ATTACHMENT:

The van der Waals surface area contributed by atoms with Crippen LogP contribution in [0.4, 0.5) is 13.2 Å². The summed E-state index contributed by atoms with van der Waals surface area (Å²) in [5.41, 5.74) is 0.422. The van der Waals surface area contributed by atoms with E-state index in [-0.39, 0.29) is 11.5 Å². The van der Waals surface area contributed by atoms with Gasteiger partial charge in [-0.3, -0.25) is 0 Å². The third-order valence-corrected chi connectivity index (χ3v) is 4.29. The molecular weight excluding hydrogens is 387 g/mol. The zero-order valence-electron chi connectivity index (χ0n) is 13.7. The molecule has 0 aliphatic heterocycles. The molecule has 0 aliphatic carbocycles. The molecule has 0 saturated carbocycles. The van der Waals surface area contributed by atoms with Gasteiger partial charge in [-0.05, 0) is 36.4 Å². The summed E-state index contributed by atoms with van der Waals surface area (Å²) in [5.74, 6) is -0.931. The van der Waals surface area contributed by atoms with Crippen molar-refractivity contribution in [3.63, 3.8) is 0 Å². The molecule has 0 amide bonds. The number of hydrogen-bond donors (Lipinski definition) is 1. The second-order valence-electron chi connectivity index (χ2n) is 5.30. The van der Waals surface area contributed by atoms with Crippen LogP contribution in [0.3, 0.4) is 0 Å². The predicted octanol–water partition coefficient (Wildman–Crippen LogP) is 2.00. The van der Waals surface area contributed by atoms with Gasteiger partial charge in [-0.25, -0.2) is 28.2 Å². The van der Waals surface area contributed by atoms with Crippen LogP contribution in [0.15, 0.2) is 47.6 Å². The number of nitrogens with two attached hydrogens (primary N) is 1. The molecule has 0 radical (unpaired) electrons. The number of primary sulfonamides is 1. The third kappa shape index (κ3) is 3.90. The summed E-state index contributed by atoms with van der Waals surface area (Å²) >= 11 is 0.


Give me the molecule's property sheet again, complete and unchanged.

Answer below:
The van der Waals surface area contributed by atoms with Crippen LogP contribution in [0.4, 0.5) is 13.2 Å². The summed E-state index contributed by atoms with van der Waals surface area (Å²) in [5.41, 5.74) is 0.422. The van der Waals surface area contributed by atoms with E-state index in [-0.39, 0.29) is 11.5 Å². The van der Waals surface area contributed by atoms with Gasteiger partial charge in [-0.3, -0.25) is 0 Å². The third-order valence-corrected chi connectivity index (χ3v) is 4.29. The molecular weight excluding hydrogens is 387 g/mol. The zero-order valence-electron chi connectivity index (χ0n) is 13.7. The molecule has 0 aliphatic heterocycles. The molecule has 0 aliphatic carbocycles. The molecule has 0 saturated carbocycles. The van der Waals surface area contributed by atoms with Gasteiger partial charge in [-0.05, 0) is 36.4 Å². The summed E-state index contributed by atoms with van der Waals surface area (Å²) in [5.74, 6) is -0.931. The van der Waals surface area contributed by atoms with Crippen molar-refractivity contribution in [3.63, 3.8) is 0 Å². The molecule has 0 amide bonds. The number of hydrogen-bond donors (Lipinski definition) is 1. The second-order valence-electron chi connectivity index (χ2n) is 5.30. The van der Waals surface area contributed by atoms with Crippen LogP contribution in [0.3, 0.4) is 0 Å². The predicted octanol–water partition coefficient (Wildman–Crippen LogP) is 2.00. The van der Waals surface area contributed by atoms with Gasteiger partial charge in [-0.25, -0.2) is 28.2 Å². The van der Waals surface area contributed by atoms with Crippen LogP contribution in [0.15, 0.2) is 47.6 Å². The number of nitrogens with two attached hydrogens (primary N) is 1. The molecule has 0 radical (unpaired) electrons. The number of primary sulfonamides is 1. The third kappa shape index (κ3) is 3.90. The summed E-state index contributed by atoms with van der Waals surface area (Å²) >= 11 is 0.